“The best thing about me,” says Ellen (Marin Ireland), “is I understand what’s irritating about me.” That would be the best thing about Ellen — who’s both the fulcrum and false-bottom of Lisa Kron’s exasperating new play In the Wake — if only it were true: She has a “blind spot,” she tells us, over and over, though it’s more like a case of moral ADD.
Ellen has a common-law husband, Danny (The Aliens’ Michael Chernus), who’s a public schoolteacher in New York; a passionate girlfriend, Amy (Omnium Gatherum’s Jenny Bacon), who’s an abstract artist in Boston; and “a big family jumble, this puppy pile of people,” comprised of her sister-in-law Kayla (Susan Pourfar), Kayla’s spouse Laurie (Danielle Skraastad), and the working-class prophetess Judy (the total pro Deirdre O’Connell, late of Circle Mirror Transformation) — all of whom are more or less willing to put up with Ellen’s compulsive stream of deeply felt cant. They quip and zing and trade Plowshares quotes with each other in their cozy tenement living room, in their only-partially gentrified neighborhood, with an African mask smiling beatifically from the wall and a horseshoe suspended above the door. What to do with this brimming pot of abundant Caucasoid prog-love? Tip it, of course.
Ellen’s damned familiar and familiarly damned. Most of us in the audience are some version of her, high-minded New York liberals who spent the Bush Years in trial separation from the rest of country, but now, in retrospect, find ourselves equally implicated in the quintessential American-ness of that wasted age: the swollen-hearted righteousness, the fantastic stratagems to supersede an old morality and install our own, the fatal pioneer drive to Have It All. “It’s the thing that just ... just slays me about this country — that it was set up to be a place where people could change,” Ellen declaims to Amy, “that the whole idea was to allow people to change their status, change their lives.” Change comes, of course — in fact, it’s already come, and how. We meet Ellen as she looks back on the political and personal wreckage of the last decade, and we are irritated, profoundly irritated — with Ellen, with this play, with this nation, with ourselves. When her long-suffering common-law mate, Danny, offers to build Ellen “a sound-proofed NPR listening room,” we dearly wish he’d entomb her in it. Then we realize: She’s already there. And, good Lord, we’re in there with her.
A longtime solo performer, Kron is no stranger to the echo chamber: Her Tony-nominated all-about-my-mother meta-play Well internalized Kron’s distrust of her own moral compass, as her characters stage a Pirandellan uprising against a glib narrator — played by Lisa Kron. In the Wake tries to expand her scorched-earth campaign of self-analysis, though it’s a far more conventional work. And unlike Well, its windows are painted shut. The egregious, hand-holding video projections of Bush-age media moments — the recount, the ground-zero speech, the ‘04 presidential debate — feel less like moral foregrounding and more like overly elaborate gift-wrapping for a very small object: Ellen’s insecurities are the play’s, and the abdication of authority here feels like a retreat, not a choice.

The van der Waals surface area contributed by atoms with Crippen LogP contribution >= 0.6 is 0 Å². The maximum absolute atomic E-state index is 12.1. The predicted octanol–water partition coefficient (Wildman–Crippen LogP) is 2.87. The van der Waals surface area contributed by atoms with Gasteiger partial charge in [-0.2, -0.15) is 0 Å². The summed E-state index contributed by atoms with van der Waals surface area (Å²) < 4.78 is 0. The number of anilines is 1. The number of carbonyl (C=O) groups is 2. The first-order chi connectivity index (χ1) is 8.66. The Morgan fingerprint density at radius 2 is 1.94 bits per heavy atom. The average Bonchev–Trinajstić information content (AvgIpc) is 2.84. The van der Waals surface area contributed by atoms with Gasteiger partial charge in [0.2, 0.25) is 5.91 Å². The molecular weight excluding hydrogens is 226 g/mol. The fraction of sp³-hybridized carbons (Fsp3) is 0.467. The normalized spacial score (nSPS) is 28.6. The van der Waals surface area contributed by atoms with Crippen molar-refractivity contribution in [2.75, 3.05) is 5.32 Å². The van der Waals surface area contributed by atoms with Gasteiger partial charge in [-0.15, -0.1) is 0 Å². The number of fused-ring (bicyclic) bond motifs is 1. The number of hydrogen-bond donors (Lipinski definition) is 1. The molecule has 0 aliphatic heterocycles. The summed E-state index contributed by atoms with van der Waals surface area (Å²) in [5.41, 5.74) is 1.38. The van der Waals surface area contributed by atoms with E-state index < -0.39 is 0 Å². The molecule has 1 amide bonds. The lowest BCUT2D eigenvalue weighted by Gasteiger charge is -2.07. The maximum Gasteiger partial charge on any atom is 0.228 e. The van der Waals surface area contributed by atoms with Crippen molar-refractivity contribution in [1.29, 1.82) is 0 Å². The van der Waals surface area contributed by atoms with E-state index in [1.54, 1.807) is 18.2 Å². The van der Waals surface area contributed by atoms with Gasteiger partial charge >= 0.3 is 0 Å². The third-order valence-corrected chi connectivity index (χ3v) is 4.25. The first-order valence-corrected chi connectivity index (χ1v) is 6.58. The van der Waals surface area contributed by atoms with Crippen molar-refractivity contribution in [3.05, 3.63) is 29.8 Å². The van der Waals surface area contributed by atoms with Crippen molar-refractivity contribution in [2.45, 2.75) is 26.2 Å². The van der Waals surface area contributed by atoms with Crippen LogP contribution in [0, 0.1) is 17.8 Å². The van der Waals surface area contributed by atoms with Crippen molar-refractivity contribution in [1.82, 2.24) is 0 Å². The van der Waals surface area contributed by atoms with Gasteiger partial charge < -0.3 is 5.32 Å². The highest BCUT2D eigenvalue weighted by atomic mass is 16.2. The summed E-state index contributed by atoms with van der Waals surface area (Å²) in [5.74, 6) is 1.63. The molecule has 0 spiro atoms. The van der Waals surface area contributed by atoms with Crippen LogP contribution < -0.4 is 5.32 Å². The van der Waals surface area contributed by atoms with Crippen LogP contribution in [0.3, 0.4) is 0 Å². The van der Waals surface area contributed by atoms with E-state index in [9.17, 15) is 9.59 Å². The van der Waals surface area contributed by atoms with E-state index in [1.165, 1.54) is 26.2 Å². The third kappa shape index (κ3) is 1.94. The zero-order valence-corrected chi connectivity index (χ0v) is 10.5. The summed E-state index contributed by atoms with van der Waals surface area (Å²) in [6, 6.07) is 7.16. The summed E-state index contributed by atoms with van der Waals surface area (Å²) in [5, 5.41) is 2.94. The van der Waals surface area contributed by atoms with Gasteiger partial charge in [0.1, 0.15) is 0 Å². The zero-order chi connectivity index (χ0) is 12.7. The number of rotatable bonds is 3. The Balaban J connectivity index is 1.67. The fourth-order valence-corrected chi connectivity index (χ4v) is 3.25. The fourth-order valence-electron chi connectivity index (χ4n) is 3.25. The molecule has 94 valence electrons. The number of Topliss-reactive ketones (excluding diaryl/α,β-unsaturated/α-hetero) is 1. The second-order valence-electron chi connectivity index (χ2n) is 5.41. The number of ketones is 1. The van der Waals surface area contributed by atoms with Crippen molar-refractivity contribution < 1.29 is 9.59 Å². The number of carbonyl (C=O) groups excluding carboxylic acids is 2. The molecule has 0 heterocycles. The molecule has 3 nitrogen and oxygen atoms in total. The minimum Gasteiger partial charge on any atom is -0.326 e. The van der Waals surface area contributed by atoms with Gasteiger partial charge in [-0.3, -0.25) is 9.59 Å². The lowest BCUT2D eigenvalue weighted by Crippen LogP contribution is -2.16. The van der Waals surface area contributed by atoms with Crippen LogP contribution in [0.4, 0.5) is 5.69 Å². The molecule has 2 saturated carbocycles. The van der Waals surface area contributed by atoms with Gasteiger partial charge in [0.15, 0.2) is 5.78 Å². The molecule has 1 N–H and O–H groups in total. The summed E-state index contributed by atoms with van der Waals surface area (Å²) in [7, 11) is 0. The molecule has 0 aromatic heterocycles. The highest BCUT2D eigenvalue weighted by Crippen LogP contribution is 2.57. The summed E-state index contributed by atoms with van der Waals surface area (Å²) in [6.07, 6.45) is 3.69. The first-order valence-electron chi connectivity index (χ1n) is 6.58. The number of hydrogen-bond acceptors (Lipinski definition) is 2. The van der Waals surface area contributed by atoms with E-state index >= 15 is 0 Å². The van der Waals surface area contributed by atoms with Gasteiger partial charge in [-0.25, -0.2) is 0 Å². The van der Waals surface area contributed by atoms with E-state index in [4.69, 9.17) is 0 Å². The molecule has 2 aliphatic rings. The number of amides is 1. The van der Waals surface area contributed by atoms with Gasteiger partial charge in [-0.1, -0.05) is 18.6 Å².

Our best hopes lie with Chernus, a gnomic hipster-husband whose motivations for sticking with his straying life-mate remain conveniently obscure until late in the play. Chernus (who was the highlight of Annie Baker’s The Aliens) has the post-Apatovian male down pat: the softness and the sting. Kron writes her warmest, funniest, roomiest dialogue for him, and Chernus makes the most of it, building a surprisingly optimistic case for the maturation of the man-child. But ultimately, his Danny is just another chubby roadie on Ellen’s grand tour. The same goes for O’Connell’s Judy, the play’s most magical invention: A blue-collar prole who now works in refugee camps, she’s an almost comically exaggerated singularity of “authenticity,” with an access to Real Life that Ellen can’t hope to achieve. O’Connell understands the humor in the role, and plays Judy just shy of a Carol Burnett caricature, but ultimately, Judy’s simply there to take up the scourge when Ellen’s tired of whipping herself. Ireland, best known for her wounded women-children (in Blasted, A Lie of the Mind), plays a different, far more domesticated kind of arrested-development case, and she negotiates the bloggy hysterics of Ellen’s monologic refrains with humor and grace. To her credit, she’s really gotten inside Ellen — but once in, Kron doesn’t let her out. The main character’s inability to aerate her interior mirrors the play’s failure to mediate its ideas with any art, theatrical, lyric, or other. There’s no formal trickery here, but no real insight, either. After two hours of telling a story that barely needed one, In the Wake ends up where it began. It never answer its own question: Why do people keep falling in love with Ellen when they’re obviously so irritated with her? At one point, during a long rattle about her inability to grasp the “patriotic” fury fueling Iraq, Danny attempts to explain to Ellen: “There’s a difference between intellectual anger, and wanting to kill somebody.” But by this time, that distinction, for the audience, has become an awfully fine one.